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Home secretary Theresa May told the joint committee of the draft Investigatory Powers Bill that the government is not and will not be involved in mass surveillance.
Government will have a more targeted approach rather than dealing with large volumes of data, May told a cross-party committee scrutinising the government’s draft Investigatory Powers Bill.
May said she had limited the purposes for which communications records could be used in the proposed legislation. However, it would be possible for security services or law enforcement agencies to serve warrants on coffee shops, libraries or small businesses offering Wi-Fi services.
“I do not think it would be right for us to exclude any networks,” she said.
Retention orders would be looked at on a case-by-case basis and there are no intentions to limit the size of organisation that could be served with a warrant, she said. A small communication service provider (CSP) may cover a particular geographical area or niche so it “may be helpful if a notice was served”.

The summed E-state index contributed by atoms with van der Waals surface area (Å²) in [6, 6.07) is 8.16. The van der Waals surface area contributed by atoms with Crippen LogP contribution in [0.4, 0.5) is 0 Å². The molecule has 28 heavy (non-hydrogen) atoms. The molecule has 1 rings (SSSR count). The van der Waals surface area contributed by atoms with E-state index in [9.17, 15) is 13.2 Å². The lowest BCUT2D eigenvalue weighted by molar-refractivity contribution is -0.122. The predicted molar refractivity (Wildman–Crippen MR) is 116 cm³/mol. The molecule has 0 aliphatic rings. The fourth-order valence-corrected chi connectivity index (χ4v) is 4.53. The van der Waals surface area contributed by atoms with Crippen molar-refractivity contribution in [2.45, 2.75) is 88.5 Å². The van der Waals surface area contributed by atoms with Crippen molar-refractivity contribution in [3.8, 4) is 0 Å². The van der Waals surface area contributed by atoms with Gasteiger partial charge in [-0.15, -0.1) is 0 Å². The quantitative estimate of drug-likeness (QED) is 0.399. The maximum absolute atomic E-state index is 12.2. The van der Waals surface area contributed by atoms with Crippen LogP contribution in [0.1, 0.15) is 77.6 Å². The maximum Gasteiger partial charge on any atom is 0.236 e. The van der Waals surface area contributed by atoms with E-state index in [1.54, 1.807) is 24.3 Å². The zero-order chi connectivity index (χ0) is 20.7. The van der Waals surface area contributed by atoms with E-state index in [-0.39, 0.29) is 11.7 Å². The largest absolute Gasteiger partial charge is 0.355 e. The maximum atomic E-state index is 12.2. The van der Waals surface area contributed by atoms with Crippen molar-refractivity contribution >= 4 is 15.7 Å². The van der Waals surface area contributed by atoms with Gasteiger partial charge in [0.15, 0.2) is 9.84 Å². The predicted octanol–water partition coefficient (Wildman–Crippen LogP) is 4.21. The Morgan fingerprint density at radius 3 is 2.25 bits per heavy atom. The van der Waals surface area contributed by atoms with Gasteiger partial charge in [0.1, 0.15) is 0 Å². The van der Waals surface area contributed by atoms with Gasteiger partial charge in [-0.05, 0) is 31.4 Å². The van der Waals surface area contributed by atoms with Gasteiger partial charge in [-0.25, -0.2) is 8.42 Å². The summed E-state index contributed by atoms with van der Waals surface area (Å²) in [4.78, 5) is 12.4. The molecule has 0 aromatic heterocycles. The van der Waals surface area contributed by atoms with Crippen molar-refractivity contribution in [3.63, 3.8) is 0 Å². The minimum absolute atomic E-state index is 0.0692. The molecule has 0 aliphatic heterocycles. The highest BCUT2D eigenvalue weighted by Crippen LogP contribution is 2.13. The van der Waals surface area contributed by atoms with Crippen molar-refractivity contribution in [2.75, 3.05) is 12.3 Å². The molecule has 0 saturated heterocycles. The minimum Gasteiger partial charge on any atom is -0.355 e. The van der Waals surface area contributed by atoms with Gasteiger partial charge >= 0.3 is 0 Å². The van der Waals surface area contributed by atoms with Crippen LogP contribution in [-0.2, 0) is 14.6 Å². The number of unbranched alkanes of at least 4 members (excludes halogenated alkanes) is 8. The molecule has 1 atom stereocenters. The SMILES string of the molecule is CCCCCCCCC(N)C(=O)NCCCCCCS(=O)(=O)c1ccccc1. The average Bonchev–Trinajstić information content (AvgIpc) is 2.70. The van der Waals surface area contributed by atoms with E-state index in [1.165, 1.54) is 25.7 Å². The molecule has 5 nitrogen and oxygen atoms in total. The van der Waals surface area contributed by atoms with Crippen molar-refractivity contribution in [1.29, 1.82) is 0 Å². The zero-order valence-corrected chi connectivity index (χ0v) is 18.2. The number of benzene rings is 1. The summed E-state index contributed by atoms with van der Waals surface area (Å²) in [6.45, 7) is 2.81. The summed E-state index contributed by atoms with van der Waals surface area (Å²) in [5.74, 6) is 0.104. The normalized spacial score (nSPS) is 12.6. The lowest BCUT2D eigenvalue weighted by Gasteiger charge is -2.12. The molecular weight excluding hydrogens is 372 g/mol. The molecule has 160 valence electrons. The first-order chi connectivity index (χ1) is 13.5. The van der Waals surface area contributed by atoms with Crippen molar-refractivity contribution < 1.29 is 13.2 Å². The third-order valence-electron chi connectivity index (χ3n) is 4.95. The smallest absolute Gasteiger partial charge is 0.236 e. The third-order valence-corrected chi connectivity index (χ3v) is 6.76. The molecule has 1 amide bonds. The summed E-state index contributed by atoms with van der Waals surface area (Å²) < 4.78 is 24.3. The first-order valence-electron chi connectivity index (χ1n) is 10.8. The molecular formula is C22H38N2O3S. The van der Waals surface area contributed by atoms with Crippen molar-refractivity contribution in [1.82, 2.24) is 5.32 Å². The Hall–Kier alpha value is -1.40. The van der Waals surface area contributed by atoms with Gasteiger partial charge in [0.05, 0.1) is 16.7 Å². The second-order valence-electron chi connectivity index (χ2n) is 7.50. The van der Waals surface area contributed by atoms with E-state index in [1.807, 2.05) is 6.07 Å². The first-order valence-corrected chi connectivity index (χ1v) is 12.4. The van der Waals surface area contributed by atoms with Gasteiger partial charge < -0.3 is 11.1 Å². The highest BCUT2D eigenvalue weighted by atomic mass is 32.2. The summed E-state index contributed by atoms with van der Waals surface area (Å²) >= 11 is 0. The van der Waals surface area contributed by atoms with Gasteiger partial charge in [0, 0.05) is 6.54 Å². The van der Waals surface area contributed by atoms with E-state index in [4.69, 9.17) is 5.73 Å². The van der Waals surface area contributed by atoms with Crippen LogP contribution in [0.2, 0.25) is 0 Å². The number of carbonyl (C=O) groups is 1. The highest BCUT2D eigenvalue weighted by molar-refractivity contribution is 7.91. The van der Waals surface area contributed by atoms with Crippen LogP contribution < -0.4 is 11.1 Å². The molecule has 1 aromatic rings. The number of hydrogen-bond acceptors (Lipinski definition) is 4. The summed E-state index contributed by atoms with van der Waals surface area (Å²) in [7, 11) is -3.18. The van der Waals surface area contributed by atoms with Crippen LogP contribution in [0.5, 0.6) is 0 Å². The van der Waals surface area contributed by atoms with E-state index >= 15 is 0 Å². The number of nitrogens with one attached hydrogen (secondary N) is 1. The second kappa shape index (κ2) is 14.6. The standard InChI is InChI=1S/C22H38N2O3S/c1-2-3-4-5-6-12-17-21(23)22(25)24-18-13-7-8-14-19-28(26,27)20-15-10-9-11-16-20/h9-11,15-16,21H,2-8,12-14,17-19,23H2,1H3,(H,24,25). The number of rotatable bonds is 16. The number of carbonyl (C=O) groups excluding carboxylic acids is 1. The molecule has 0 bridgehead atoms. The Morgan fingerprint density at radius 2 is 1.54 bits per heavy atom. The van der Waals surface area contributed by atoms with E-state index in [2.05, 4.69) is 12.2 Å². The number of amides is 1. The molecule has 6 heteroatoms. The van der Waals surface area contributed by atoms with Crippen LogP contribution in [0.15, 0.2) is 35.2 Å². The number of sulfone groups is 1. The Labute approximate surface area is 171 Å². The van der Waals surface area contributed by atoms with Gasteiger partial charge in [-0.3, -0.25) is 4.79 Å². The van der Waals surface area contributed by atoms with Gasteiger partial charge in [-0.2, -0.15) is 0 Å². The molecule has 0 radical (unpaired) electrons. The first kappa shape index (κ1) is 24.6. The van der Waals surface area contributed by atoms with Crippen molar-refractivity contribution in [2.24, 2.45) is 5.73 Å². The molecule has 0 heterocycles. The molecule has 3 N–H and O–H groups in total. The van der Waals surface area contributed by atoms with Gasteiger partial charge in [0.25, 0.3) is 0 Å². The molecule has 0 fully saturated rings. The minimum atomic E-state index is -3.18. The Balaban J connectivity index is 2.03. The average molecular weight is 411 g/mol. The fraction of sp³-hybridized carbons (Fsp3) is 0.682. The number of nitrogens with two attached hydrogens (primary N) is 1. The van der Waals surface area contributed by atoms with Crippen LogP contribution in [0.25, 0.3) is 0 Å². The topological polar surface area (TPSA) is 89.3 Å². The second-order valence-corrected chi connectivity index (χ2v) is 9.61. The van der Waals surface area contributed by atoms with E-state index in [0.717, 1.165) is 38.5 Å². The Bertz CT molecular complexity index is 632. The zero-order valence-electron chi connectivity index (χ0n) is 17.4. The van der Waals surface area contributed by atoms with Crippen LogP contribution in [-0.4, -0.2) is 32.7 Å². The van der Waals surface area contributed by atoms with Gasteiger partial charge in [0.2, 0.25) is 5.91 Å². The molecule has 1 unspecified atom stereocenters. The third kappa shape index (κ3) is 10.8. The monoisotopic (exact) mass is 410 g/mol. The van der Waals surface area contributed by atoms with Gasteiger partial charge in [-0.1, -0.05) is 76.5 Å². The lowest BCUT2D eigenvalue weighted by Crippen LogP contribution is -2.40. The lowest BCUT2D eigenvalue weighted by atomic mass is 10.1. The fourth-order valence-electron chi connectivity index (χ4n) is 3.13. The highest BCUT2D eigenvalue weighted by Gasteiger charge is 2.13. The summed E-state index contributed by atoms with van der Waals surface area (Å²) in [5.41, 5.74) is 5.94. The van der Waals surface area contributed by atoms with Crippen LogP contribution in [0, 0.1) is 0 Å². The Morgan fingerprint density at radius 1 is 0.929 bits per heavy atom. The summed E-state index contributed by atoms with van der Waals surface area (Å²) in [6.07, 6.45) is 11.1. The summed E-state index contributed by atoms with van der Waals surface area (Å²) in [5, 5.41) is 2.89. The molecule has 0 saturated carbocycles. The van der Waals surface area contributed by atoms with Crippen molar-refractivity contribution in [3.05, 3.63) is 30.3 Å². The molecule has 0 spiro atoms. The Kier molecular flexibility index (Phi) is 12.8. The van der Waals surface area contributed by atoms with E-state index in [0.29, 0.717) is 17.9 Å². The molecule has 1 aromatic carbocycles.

There would be cost recovery and discussions with small providers such as coffee shops, and they would have a right of appeal, she said.
In earlier evidence, Vodafone, EE and O2 said they would not have the capacity to store the data the government wished to collect. They said it would cost far more for them to collect customers’ communications records than the total £247m subsidies the government was prepared to pay.
“We have not just plucked this figure out of the air. We are talking to them about how this can be provided, and they have been responsive,” she said.
“I believe the discussions we’ve had show the technical feasibility and ability to deliver,” she told MPs and peers.
Government will not ask for encryption keys
The home secretary said there were no plans to change the legal rule about encryption or to require CSPs to hand over private encryption keys.
“When a warrant is lawfully served, there is an expectation that they can take reasonable steps on that warrant.”
This means internet and phone companies should provide data in a form law enforcement and security services can read, she said. “We are not asking them to give us the keys to their encryption.”